MARINE CORPS AIR STATION BEAUFORT, S.C. --
The Air Station observed Asian Pacific American Heritage Month at the base chapel May 28. This year’s Department of Defense theme was “Leadership to meet the challenges of a changing world.”
Asian Pacific American Heritage Month is celebrated in May to memorialize the contributions of people of Asian and Pacific Island descent in the United States. It encompasses the entire Asian continent and the Pacific islands of Melanesia, Micronesia and Polynesia, according to the MARADMIN 0236/09. May was chosen to commemorate the immigration of the first Japanese to the U.S., May 7, 1843 and to mark the anniversary of the completion of the transcontinental railroad May 10, 1869, where a majority of the workers who laid the tracks were Chinese immigrants.
The dedication and valor of Asian Pacific American men and women can be traced in every American battle since the Civil War. Currently, Asian Pacific Americans bring with them cultural talents and skills that have proven valuable during military and diplomatic events in the Global War on Terrorism. According to the U.S. Census Bureau, there are over 325,000 Asian Pacific American veterans that have served our country.
For the Air Station’s dedication to APAHM, the guest speaker was Gunnery Sgt. Sarah Rosa, the data communications chief for the Air Station, who was born in the remote mountain ranges of Taiwan in 1967.
“I was really interested in Rosa’s story,” said Col. John Snider, the Air Station’s commanding officer. “I am happy that I was there to celebrate the dedication with everyone. It was a great way to meet new people and to honor the past.”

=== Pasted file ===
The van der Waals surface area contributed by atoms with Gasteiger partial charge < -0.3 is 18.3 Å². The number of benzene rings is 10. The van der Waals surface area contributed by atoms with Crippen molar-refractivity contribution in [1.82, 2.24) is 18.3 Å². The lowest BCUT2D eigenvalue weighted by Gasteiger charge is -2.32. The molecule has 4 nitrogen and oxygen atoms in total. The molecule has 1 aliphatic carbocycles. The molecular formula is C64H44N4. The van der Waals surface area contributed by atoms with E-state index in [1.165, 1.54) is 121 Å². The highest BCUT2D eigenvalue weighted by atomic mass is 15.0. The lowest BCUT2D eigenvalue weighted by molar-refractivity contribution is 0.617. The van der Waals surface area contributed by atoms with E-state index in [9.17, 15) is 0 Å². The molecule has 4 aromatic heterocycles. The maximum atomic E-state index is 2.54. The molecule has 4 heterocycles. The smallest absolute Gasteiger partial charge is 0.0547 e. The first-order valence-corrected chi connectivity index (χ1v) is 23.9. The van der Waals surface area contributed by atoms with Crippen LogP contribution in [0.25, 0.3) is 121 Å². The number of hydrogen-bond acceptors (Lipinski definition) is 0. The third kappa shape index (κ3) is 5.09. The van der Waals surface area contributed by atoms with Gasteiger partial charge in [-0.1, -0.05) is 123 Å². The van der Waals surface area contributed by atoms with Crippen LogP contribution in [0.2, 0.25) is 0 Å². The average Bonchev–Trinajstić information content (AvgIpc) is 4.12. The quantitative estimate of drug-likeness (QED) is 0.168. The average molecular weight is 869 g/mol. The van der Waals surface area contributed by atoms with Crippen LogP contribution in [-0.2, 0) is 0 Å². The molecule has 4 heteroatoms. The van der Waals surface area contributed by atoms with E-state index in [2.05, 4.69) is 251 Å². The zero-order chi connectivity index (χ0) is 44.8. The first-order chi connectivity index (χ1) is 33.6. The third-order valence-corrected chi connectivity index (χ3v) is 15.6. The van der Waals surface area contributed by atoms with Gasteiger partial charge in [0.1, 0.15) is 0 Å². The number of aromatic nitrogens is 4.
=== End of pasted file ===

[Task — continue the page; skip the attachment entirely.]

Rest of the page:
Rosa said she was born into a bad community, and that it has been a long, hard struggle to be where she is now.
“I was very blessed everyone came to the event,” Rosa said. “This was an extraordinary way of acknowledging our lifestyles and accomplishments and getting back in touch with who we are as Asian Pacific Americans.”
Asian Pacific American Heritage Month was not only for Asian Pacific Americans, but for those who may not know what they have gone through and endured.
“The president has shown sincere appreciation for us and our journey to get here, and I’m very happy for the recognition,” said Seaman Apprentice Yishen Ma, a religious program specialist with the base chapel. Ma is also from Taiwan.
“This day was meant for all people to have a chance to know more about other cultures,” said Gunnery Sgt. Garcia Galvan, the equal opportunity representative aboard Marine Corps Recruit Depot Parris Island. “You have to know where you come from. The more you know about your history, the better you will know yourself.”